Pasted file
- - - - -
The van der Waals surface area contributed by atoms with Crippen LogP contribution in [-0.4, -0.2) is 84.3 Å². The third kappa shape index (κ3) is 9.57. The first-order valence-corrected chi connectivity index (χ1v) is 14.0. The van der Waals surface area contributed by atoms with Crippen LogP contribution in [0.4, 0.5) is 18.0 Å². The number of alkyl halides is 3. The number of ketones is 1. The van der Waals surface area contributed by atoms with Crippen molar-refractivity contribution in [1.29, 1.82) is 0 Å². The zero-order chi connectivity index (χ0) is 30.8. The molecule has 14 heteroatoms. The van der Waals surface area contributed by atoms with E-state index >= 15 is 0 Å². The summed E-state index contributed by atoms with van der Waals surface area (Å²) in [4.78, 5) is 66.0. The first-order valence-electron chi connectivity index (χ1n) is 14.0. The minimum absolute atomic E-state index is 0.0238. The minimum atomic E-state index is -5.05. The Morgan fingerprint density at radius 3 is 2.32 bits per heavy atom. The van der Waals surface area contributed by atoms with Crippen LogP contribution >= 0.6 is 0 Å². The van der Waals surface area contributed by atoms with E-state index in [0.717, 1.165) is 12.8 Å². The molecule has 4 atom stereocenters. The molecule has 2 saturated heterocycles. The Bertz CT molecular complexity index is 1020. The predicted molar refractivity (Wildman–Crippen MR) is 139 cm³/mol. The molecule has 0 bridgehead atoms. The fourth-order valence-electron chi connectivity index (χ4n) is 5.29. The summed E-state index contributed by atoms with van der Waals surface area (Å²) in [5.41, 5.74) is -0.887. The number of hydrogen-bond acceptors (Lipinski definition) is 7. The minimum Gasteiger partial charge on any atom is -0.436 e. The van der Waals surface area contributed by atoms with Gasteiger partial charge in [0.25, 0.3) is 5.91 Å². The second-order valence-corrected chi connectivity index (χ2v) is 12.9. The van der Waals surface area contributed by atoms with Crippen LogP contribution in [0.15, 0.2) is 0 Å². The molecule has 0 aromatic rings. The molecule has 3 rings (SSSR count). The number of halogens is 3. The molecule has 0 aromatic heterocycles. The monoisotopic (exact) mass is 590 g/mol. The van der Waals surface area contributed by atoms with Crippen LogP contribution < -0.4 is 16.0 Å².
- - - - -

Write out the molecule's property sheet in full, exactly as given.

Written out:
The van der Waals surface area contributed by atoms with Crippen LogP contribution in [-0.4, -0.2) is 84.3 Å². The third kappa shape index (κ3) is 9.57. The first-order valence-corrected chi connectivity index (χ1v) is 14.0. The van der Waals surface area contributed by atoms with Crippen LogP contribution in [0.4, 0.5) is 18.0 Å². The number of alkyl halides is 3. The number of ketones is 1. The van der Waals surface area contributed by atoms with Crippen molar-refractivity contribution in [1.29, 1.82) is 0 Å². The zero-order chi connectivity index (χ0) is 30.8. The molecule has 14 heteroatoms. The van der Waals surface area contributed by atoms with E-state index >= 15 is 0 Å². The summed E-state index contributed by atoms with van der Waals surface area (Å²) in [4.78, 5) is 66.0. The first-order valence-electron chi connectivity index (χ1n) is 14.0. The minimum absolute atomic E-state index is 0.0238. The minimum atomic E-state index is -5.05. The Morgan fingerprint density at radius 3 is 2.32 bits per heavy atom. The van der Waals surface area contributed by atoms with Crippen LogP contribution >= 0.6 is 0 Å². The van der Waals surface area contributed by atoms with E-state index in [0.717, 1.165) is 12.8 Å². The molecule has 4 atom stereocenters. The molecule has 2 saturated heterocycles. The Bertz CT molecular complexity index is 1020. The predicted molar refractivity (Wildman–Crippen MR) is 139 cm³/mol. The molecule has 0 bridgehead atoms. The fourth-order valence-electron chi connectivity index (χ4n) is 5.29. The summed E-state index contributed by atoms with van der Waals surface area (Å²) in [5.41, 5.74) is -0.887. The number of hydrogen-bond acceptors (Lipinski definition) is 7. The minimum Gasteiger partial charge on any atom is -0.436 e. The van der Waals surface area contributed by atoms with Gasteiger partial charge in [0.25, 0.3) is 5.91 Å². The second-order valence-corrected chi connectivity index (χ2v) is 12.9. The van der Waals surface area contributed by atoms with Crippen LogP contribution in [0.15, 0.2) is 0 Å². The molecule has 0 aromatic rings. The molecule has 3 rings (SSSR count). The number of halogens is 3. The molecule has 0 aromatic heterocycles. The monoisotopic (exact) mass is 590 g/mol. The van der Waals surface area contributed by atoms with Crippen LogP contribution < -0.4 is 16.0 Å².